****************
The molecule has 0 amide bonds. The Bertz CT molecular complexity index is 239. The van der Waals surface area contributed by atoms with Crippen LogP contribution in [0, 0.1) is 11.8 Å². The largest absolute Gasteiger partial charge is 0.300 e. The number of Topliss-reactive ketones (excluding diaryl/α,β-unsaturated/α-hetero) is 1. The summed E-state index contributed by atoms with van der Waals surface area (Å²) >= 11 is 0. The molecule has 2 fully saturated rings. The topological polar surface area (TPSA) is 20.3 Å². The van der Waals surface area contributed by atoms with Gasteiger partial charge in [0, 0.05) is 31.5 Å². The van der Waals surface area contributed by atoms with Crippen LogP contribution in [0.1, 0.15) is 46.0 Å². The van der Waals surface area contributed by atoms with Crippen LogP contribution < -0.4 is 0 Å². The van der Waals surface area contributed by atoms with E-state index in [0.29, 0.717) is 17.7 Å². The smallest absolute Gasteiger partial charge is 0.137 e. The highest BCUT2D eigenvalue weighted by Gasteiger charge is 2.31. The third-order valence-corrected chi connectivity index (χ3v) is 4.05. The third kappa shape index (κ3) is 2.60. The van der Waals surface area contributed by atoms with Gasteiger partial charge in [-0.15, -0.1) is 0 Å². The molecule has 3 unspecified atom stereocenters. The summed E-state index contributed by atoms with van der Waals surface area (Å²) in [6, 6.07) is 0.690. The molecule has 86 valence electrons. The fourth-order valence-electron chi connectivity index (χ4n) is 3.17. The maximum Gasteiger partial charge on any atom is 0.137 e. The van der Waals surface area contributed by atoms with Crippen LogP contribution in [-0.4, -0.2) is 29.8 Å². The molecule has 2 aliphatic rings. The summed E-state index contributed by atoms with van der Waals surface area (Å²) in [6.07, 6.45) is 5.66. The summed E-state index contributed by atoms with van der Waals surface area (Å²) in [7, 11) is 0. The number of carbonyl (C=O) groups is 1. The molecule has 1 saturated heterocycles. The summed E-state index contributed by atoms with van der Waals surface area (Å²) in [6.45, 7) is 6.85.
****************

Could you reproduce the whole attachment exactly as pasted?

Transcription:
The molecule has 0 amide bonds. The Bertz CT molecular complexity index is 239. The van der Waals surface area contributed by atoms with Crippen LogP contribution in [0, 0.1) is 11.8 Å². The largest absolute Gasteiger partial charge is 0.300 e. The number of Topliss-reactive ketones (excluding diaryl/α,β-unsaturated/α-hetero) is 1. The summed E-state index contributed by atoms with van der Waals surface area (Å²) >= 11 is 0. The molecule has 2 fully saturated rings. The topological polar surface area (TPSA) is 20.3 Å². The van der Waals surface area contributed by atoms with Gasteiger partial charge in [0, 0.05) is 31.5 Å². The van der Waals surface area contributed by atoms with Crippen LogP contribution in [0.1, 0.15) is 46.0 Å². The van der Waals surface area contributed by atoms with Crippen LogP contribution < -0.4 is 0 Å². The van der Waals surface area contributed by atoms with E-state index in [0.29, 0.717) is 17.7 Å². The smallest absolute Gasteiger partial charge is 0.137 e. The highest BCUT2D eigenvalue weighted by Gasteiger charge is 2.31. The third-order valence-corrected chi connectivity index (χ3v) is 4.05. The third kappa shape index (κ3) is 2.60. The van der Waals surface area contributed by atoms with Gasteiger partial charge in [-0.15, -0.1) is 0 Å². The molecule has 3 unspecified atom stereocenters. The summed E-state index contributed by atoms with van der Waals surface area (Å²) in [6, 6.07) is 0.690. The molecule has 86 valence electrons. The fourth-order valence-electron chi connectivity index (χ4n) is 3.17. The maximum Gasteiger partial charge on any atom is 0.137 e. The van der Waals surface area contributed by atoms with Crippen LogP contribution in [-0.4, -0.2) is 29.8 Å². The molecule has 2 aliphatic rings. The summed E-state index contributed by atoms with van der Waals surface area (Å²) in [6.07, 6.45) is 5.66. The summed E-state index contributed by atoms with van der Waals surface area (Å²) in [7, 11) is 0. The number of carbonyl (C=O) groups is 1. The molecule has 1 saturated heterocycles. The summed E-state index contributed by atoms with van der Waals surface area (Å²) in [6.45, 7) is 6.85.